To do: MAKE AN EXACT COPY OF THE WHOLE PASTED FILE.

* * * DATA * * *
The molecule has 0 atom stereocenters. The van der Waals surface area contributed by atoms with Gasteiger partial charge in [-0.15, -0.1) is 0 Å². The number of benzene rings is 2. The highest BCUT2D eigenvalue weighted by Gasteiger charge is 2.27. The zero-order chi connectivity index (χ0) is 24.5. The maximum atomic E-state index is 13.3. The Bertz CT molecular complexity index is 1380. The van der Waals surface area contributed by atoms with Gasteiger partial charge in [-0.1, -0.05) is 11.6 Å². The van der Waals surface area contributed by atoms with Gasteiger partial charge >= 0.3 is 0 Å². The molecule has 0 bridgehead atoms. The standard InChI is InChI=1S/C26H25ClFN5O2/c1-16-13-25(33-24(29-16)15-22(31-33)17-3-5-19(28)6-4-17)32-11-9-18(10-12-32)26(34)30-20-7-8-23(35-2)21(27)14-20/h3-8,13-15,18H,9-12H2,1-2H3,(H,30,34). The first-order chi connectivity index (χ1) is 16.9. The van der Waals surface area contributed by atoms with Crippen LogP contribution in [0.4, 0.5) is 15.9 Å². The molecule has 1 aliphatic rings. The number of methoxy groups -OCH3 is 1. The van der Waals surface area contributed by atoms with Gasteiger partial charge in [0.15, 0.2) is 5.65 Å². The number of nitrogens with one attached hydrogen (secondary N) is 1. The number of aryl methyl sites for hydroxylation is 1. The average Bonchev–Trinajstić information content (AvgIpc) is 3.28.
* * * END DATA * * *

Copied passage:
The molecule has 0 atom stereocenters. The van der Waals surface area contributed by atoms with Gasteiger partial charge in [-0.15, -0.1) is 0 Å². The number of benzene rings is 2. The highest BCUT2D eigenvalue weighted by Gasteiger charge is 2.27. The zero-order chi connectivity index (χ0) is 24.5. The maximum atomic E-state index is 13.3. The Bertz CT molecular complexity index is 1380. The van der Waals surface area contributed by atoms with Gasteiger partial charge in [-0.1, -0.05) is 11.6 Å². The van der Waals surface area contributed by atoms with Gasteiger partial charge >= 0.3 is 0 Å². The molecule has 0 bridgehead atoms. The standard InChI is InChI=1S/C26H25ClFN5O2/c1-16-13-25(33-24(29-16)15-22(31-33)17-3-5-19(28)6-4-17)32-11-9-18(10-12-32)26(34)30-20-7-8-23(35-2)21(27)14-20/h3-8,13-15,18H,9-12H2,1-2H3,(H,30,34). The first-order chi connectivity index (χ1) is 16.9. The van der Waals surface area contributed by atoms with Crippen LogP contribution in [0.4, 0.5) is 15.9 Å². The molecule has 1 aliphatic rings. The number of methoxy groups -OCH3 is 1. The van der Waals surface area contributed by atoms with Gasteiger partial charge in [0.15, 0.2) is 5.65 Å². The number of nitrogens with one attached hydrogen (secondary N) is 1. The number of aryl methyl sites for hydroxylation is 1. The average Bonchev–Trinajstić information content (AvgIpc) is 3.28.